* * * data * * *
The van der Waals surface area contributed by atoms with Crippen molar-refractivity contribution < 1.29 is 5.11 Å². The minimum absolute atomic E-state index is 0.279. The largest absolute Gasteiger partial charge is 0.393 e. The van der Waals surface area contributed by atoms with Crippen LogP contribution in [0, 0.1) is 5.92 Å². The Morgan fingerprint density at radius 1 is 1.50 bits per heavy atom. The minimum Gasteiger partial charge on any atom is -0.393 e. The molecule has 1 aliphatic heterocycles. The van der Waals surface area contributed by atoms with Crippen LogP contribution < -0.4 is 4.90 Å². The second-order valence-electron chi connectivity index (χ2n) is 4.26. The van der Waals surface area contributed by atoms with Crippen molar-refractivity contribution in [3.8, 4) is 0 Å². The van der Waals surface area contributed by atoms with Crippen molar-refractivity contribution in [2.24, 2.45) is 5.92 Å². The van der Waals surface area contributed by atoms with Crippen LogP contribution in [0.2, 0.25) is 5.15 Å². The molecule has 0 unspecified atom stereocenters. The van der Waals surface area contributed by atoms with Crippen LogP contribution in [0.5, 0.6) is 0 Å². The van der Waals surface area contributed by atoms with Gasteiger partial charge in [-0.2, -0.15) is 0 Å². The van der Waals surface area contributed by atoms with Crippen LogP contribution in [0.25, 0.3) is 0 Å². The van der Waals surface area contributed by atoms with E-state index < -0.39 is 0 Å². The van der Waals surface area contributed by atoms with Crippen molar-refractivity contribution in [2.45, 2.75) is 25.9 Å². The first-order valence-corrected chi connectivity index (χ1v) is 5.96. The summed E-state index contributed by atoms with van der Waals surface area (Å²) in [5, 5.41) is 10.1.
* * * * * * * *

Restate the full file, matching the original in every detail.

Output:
The van der Waals surface area contributed by atoms with Crippen molar-refractivity contribution < 1.29 is 5.11 Å². The minimum absolute atomic E-state index is 0.279. The largest absolute Gasteiger partial charge is 0.393 e. The van der Waals surface area contributed by atoms with Crippen LogP contribution in [0, 0.1) is 5.92 Å². The Morgan fingerprint density at radius 1 is 1.50 bits per heavy atom. The minimum Gasteiger partial charge on any atom is -0.393 e. The molecule has 1 aliphatic heterocycles. The van der Waals surface area contributed by atoms with Crippen LogP contribution < -0.4 is 4.90 Å². The second-order valence-electron chi connectivity index (χ2n) is 4.26. The van der Waals surface area contributed by atoms with Crippen molar-refractivity contribution in [3.8, 4) is 0 Å². The van der Waals surface area contributed by atoms with Crippen molar-refractivity contribution in [2.24, 2.45) is 5.92 Å². The van der Waals surface area contributed by atoms with Crippen LogP contribution in [0.2, 0.25) is 5.15 Å². The molecule has 0 unspecified atom stereocenters. The van der Waals surface area contributed by atoms with Crippen LogP contribution in [0.5, 0.6) is 0 Å². The van der Waals surface area contributed by atoms with Gasteiger partial charge in [-0.2, -0.15) is 0 Å². The van der Waals surface area contributed by atoms with Crippen LogP contribution in [0.25, 0.3) is 0 Å². The van der Waals surface area contributed by atoms with E-state index < -0.39 is 0 Å². The van der Waals surface area contributed by atoms with Crippen molar-refractivity contribution in [2.45, 2.75) is 25.9 Å². The first-order valence-corrected chi connectivity index (χ1v) is 5.96. The summed E-state index contributed by atoms with van der Waals surface area (Å²) in [5, 5.41) is 10.1.